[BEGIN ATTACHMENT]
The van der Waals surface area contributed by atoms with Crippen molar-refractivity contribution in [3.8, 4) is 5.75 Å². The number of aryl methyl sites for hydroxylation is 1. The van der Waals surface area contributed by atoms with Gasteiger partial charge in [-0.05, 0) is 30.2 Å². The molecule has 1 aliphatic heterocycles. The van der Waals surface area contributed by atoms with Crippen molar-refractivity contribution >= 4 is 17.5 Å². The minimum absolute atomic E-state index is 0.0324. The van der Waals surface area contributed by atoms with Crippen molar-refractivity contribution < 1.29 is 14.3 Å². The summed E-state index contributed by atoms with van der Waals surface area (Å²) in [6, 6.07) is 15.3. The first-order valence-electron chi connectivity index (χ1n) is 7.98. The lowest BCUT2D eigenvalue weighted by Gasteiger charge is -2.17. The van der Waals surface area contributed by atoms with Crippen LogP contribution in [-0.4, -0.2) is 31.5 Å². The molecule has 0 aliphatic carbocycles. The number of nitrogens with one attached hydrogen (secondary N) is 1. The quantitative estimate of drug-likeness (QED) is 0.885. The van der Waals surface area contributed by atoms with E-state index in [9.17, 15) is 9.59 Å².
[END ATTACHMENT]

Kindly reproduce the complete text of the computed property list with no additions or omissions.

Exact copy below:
The van der Waals surface area contributed by atoms with Crippen molar-refractivity contribution in [3.8, 4) is 5.75 Å². The number of aryl methyl sites for hydroxylation is 1. The van der Waals surface area contributed by atoms with Gasteiger partial charge in [-0.05, 0) is 30.2 Å². The molecule has 1 aliphatic heterocycles. The van der Waals surface area contributed by atoms with Crippen molar-refractivity contribution >= 4 is 17.5 Å². The minimum absolute atomic E-state index is 0.0324. The van der Waals surface area contributed by atoms with Crippen molar-refractivity contribution < 1.29 is 14.3 Å². The summed E-state index contributed by atoms with van der Waals surface area (Å²) in [6, 6.07) is 15.3. The first-order valence-electron chi connectivity index (χ1n) is 7.98. The lowest BCUT2D eigenvalue weighted by Gasteiger charge is -2.17. The van der Waals surface area contributed by atoms with Crippen LogP contribution in [-0.4, -0.2) is 31.5 Å². The molecule has 0 aliphatic carbocycles. The number of nitrogens with one attached hydrogen (secondary N) is 1. The quantitative estimate of drug-likeness (QED) is 0.885. The van der Waals surface area contributed by atoms with E-state index in [9.17, 15) is 9.59 Å².